Williams syndrome (WS) is a rare genetic disorder associated with unusually hyper-social demeanor and ease with strangers. These personality traits are accompanied by difficulties in social interactions, possibly related, at least in part, to a difficulty in understanding others' mental states. Studies on mentalizing capacities in individuals with WS have often led to contrasting results, some studies revealing specific impairments, others highlighting spared mentalizing capacities. So far, however, no study investigated the performance of individuals with WS in non-inferential understanding of others' motor intentions. In the present study we investigated this capacity by using a computer-based behavioral task using pictures of hand-object interactions. We asked individuals with WS first to describe what the other was doing (i.e. a task implying no kind of intention reading), and secondly, if successful in answering the first question, to describe the motor intention underlying the observed motor acts (i.e. why an act was being done, a task requiring non-inferential motor intention understanding). Results showed that individuals with WS made more errors in understanding what the other was doing (i.e. understanding a motor act) compared to both mental-age matched controls and chronological-age matched peers with typical development, while showing mental-age appropriate performance in understanding why an individual was acting (i.e. understanding a motor intention). These findings suggest novel perspectives for understanding impairments in social behavior in WS.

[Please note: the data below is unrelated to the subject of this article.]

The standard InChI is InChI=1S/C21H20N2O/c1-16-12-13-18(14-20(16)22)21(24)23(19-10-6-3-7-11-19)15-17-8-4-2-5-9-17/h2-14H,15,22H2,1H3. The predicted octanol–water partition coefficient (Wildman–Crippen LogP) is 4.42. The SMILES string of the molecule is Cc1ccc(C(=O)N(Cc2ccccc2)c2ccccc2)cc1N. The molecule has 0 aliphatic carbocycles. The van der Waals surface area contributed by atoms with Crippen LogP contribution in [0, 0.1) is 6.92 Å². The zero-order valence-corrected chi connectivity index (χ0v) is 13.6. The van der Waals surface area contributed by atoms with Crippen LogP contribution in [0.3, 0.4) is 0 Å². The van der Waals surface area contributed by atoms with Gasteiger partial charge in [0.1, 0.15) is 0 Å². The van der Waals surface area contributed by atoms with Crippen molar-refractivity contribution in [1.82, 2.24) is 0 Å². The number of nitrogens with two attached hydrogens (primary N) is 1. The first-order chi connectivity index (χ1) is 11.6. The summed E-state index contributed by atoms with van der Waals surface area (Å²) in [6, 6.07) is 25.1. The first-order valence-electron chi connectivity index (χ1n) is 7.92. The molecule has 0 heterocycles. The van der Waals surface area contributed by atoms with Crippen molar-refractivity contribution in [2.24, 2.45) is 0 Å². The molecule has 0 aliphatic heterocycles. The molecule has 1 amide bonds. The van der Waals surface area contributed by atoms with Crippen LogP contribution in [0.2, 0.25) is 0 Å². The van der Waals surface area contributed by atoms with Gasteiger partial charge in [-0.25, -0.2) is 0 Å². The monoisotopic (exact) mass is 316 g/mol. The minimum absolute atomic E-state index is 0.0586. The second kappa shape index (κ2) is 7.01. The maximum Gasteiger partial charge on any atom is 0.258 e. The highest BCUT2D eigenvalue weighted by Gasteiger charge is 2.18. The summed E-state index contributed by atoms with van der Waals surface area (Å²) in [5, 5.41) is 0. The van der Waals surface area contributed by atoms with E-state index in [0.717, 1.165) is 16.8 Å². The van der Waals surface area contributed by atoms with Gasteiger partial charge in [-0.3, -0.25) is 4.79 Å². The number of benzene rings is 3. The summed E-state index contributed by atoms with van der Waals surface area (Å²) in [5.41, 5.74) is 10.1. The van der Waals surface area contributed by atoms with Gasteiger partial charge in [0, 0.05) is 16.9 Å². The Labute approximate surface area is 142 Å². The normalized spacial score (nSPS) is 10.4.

Understanding motor acts and motor intentions in Williams syndrome
Pergamon Press., Oxford, Regno Unito
Neuropsychologia (Print) 50 (2012): 1639–1649.
info:cnr-pdr/source/autori:Sparaci, Laura; Stefanini, Silvia; Marotta, Luigi; Vicari, Stefano; Rizzolatti, Giacomo/titolo:Understanding motor acts and motor intentions in Williams syndrome/doi:/rivista:Neuropsychologia (Print)/anno:2012/pagina_da:1639/pag